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5. ¿Tienes un boli?

5. ¿Tienes un boli? Have you got a pen? - classroom objects In this section pupils learn the Spanish names for different classroom objects and simple ways of asking for them. These objects are common to most European primary classrooms and the simple phrases can be used in any subject. We have chosen eight very common objects to begin with so as to avoid overloading pupils with a whole list of new words to learn. The Spanish words for other classroom objects are included in “Extra words and phrases” at the end of this chapter.


un boli un lápiz un papel un diccionario una regla una goma el pegamento las tijeras


a ballpoint pen a pencil a piece of paper a dictionary a ruler a rubber glue scissors

¿Tienes (un boli)? Have you got a pen?

The opening sequence introduces the names for a variety of different classroom objects. Children are seen in the Spanish classroom using them: un boli, un lápiz, un papel, un diccionario, una regla, una goma, el pegamento, las tijeras. Children asking each other for things: Child 1: “Ana, ¿tienes un boli?” Child 2: “Sí, toma”. Child 1: “Gracias”. Child 3: “¿Tienes una goma?” Child 4: “Sí, toma”. Child 5: “Alvaro, ¿tienes unas tijeras?” Child 6: “No, no tengo”. Child 5: “Miguel, ¿tienes unas tijeras?” Child 7: “Sí, toma”. Child 5: “Gracias”.

Sí, toma (literally) Yes, take it (more loosely translated)

Yes, here you are No, no tengo No, I haven’t (got one) por favor please Vamos a sacar (un diccionario) Take out (a dictionary)

In the bookshop - This sequence is intended for “gisting” - pupils will be able to understand the gist of what is happening from the images on the video. It includes some reinforcement of vocabulary introduced in Early Start Spanish 1: ”Tú y yo” - greetings and colours.

Scene from video section 5: “¿Tienes un boli?”.


5. ¿Tienes un boli? Samuel is in the bookshop choosing items for school: Samuel: “Hola”. Assistant: “Hola”. Samuel: “¿Tienes pegamento por favor?” (Have you got any glue please?) Assistant: “Sí ... aquí tienes”. (Here you are) Samuel: “¿Y tijeras?” Assistant: “Sí ... aquí tienes”. Samuel: “Gracias. Y un boli por favor”. Assistant: “¿Azul o rojo?” (Blue or red?) Samuel: “Azul”. Assistant: “Azul ... aquí está”. (Here it is) Samuel: “Gracias”.

HOW SPANISH WORKS 2 Las tijeras - As in English, scissors are plural (las tijeras), although there is a slight difference in that rather than asking for a pair of scissors, it is also quite common to say “unas tijeras” as can be heard in the video sequence which takes place in the Spanish classroom when the girl asks her friends if they have any scissors. It is also perfectly correct to say simply “¿Tienes tijeras?”

KEY SOUNDS Listen and enjoy copying these typical sounds: where have you heard them before?

“z” as in lápiz Heard before in:

izquierda azul

“i” as in boli lápiz tijeras diccionario Heard before in: gimnasio patio

“j” as in tijeras

Scene from video section 5: Samuel in the bookshop.

Heard before in:

Each of the names of the items Samuel has purchased are repeated: un boli, el pegamento, las tijeras, un diccionario. In the classroom - Class teacher, Alfonso, is asking pupils to get out different items that they will need for their lesson: Teacher: “Vamos a sacar un papel, una regla y un lápiz”. The children each get out a piece of paper, a ruler and a pencil. Teacher: “Vamos a sacar un diccionario”. The children each get their dictionaries out of their desks.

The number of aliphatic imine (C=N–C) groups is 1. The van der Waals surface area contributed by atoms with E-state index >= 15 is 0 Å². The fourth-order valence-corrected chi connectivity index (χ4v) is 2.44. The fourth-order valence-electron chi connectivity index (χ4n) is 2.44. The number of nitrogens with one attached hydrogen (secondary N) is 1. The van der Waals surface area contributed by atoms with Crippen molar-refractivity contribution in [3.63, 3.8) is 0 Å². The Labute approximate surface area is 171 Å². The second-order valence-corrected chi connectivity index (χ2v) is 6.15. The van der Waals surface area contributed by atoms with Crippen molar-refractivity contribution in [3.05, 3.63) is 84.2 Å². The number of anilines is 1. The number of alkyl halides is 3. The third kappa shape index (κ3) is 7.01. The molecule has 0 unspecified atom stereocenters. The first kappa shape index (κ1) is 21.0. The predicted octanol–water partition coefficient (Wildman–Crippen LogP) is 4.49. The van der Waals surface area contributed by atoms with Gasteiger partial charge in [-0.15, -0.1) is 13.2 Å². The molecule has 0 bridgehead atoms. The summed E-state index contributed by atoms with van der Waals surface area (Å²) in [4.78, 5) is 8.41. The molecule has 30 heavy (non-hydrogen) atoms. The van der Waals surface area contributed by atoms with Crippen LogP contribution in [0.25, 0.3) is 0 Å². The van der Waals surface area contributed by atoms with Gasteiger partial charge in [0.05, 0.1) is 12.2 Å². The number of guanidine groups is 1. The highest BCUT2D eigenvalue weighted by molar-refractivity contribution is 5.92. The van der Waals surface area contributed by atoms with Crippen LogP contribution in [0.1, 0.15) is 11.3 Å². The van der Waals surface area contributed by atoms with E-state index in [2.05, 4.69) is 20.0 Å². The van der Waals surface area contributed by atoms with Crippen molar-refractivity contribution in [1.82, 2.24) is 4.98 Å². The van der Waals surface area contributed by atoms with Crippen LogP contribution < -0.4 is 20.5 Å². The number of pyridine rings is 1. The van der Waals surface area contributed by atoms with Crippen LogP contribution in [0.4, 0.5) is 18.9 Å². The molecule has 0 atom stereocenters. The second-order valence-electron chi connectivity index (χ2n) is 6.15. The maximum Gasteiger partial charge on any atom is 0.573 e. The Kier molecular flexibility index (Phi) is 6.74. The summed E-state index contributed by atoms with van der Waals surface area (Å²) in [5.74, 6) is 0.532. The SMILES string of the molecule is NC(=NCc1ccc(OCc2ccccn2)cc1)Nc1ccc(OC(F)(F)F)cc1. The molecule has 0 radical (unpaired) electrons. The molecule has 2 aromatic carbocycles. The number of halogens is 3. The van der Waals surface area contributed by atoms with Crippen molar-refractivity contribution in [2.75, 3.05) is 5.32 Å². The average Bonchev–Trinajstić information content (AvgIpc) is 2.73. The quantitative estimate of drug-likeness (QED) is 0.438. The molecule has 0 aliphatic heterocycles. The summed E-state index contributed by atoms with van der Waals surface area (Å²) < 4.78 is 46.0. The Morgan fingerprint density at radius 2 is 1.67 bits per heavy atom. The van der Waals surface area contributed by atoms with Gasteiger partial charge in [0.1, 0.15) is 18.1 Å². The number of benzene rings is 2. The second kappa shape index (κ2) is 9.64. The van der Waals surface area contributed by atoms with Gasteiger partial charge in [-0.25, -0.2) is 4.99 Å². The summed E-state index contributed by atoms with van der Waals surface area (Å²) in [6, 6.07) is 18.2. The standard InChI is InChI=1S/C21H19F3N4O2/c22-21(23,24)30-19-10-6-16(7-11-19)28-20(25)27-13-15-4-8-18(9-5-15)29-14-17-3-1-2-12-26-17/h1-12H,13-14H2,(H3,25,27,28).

rojo colegio

(Listen to the native speakers - try to copy the typically Spanish sounds.)

Activities 1. Warm up To prepare pupils for watching video section 5: ¿Tienes un boli?, you could play one or two games which remind pupils of the Spanish names for colours. Examples of using colours in real situations will be heard in the course of the video sequence which takes place in the bookshop. You could also talk with pupils about how often they need to refer to classroom objects during the course of the school day. How often do they need to ask a classmate for an item? How often does their teacher ask them to get out particular objects?

HOW SPANISH WORKS 1 El pegamento - Spanish speakers refer to “glue” in exactly the same way as English speakers. They either ask for “the glue” (el pegamento) or simply, “glue” (pegamento).


5. ¿Tienes un boli? 2. Watch the video ❑

Watch video section 5: ¿Tienes un boli?

3. Get used to the sounds ❑ Echoing: Using either real objects or flashcards/OHP transparencies made from this chapter’s activity sheet, say the name of each object. Pupils echo the words. 4. Responding with understanding ❑ Flashcards: make several enlarged copies of the activity sheet and cut out the classroom objects. Give one picture to each child. (You could, of course, use real objects, but the pictures are probably safer.) When you call out the name of an object, e.g. “un lápiz”, the pupils with the pictures of the pencil hold them up. Vary the pace at which you call out the objects and repeat the same ones several times in a row to try and catch pupils out. Ask them to swap pictures every so often.

❑ Play “what’s missing?” 2 As in “what’s missing?” 1, present pupils with a tray of objects and name each one. This time do not rearrange the objects when you have removed the first item. Ask the class to repeat the names of all the objects on the tray including the “missing” one. Continue until all the objects have been removed and the class is naming the complete tray of “invisible” objects. ❑ Use the class puppet as a partner to demonstrate asking for different objects, e.g. You: “¿Tienes tijeras?” Puppet: “Sí, toma”. (The puppet gives you the scissors) You: “Gracias”. You: “¿Tienes pegamento?” Puppet: “No, no tengo”. Now move around the room. The puppet asks different children for things. Pupils reply “Sí, toma” or “No, no tengo” as appropriate.